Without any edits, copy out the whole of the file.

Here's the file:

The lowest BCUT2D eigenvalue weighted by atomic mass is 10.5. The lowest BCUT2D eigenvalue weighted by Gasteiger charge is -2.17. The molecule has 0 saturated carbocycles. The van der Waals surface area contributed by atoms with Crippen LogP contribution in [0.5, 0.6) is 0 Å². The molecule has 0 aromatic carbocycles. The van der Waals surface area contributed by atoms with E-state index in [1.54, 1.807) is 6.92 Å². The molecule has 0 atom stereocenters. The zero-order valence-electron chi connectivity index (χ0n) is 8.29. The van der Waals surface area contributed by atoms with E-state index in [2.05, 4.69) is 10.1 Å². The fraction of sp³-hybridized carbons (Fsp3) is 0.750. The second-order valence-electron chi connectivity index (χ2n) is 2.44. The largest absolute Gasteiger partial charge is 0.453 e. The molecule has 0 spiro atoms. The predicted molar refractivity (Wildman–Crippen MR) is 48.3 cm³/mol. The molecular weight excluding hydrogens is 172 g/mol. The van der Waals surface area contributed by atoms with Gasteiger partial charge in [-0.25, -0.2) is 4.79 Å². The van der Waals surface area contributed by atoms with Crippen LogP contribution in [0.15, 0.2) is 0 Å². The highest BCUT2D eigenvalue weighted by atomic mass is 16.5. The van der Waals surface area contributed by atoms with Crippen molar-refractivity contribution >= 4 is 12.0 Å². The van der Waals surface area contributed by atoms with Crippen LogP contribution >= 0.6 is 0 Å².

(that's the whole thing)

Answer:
The lowest BCUT2D eigenvalue weighted by atomic mass is 10.5. The lowest BCUT2D eigenvalue weighted by Gasteiger charge is -2.17. The molecule has 0 saturated carbocycles. The van der Waals surface area contributed by atoms with Crippen LogP contribution in [0.5, 0.6) is 0 Å². The molecule has 0 aromatic carbocycles. The van der Waals surface area contributed by atoms with E-state index in [1.54, 1.807) is 6.92 Å². The molecule has 0 atom stereocenters. The zero-order valence-electron chi connectivity index (χ0n) is 8.29. The van der Waals surface area contributed by atoms with E-state index in [2.05, 4.69) is 10.1 Å². The fraction of sp³-hybridized carbons (Fsp3) is 0.750. The second-order valence-electron chi connectivity index (χ2n) is 2.44. The largest absolute Gasteiger partial charge is 0.453 e. The molecule has 0 spiro atoms. The predicted molar refractivity (Wildman–Crippen MR) is 48.3 cm³/mol. The molecular weight excluding hydrogens is 172 g/mol. The van der Waals surface area contributed by atoms with Gasteiger partial charge in [-0.25, -0.2) is 4.79 Å². The van der Waals surface area contributed by atoms with Crippen LogP contribution in [0.15, 0.2) is 0 Å². The highest BCUT2D eigenvalue weighted by atomic mass is 16.5. The van der Waals surface area contributed by atoms with Crippen molar-refractivity contribution >= 4 is 12.0 Å². The van der Waals surface area contributed by atoms with Crippen LogP contribution >= 0.6 is 0 Å².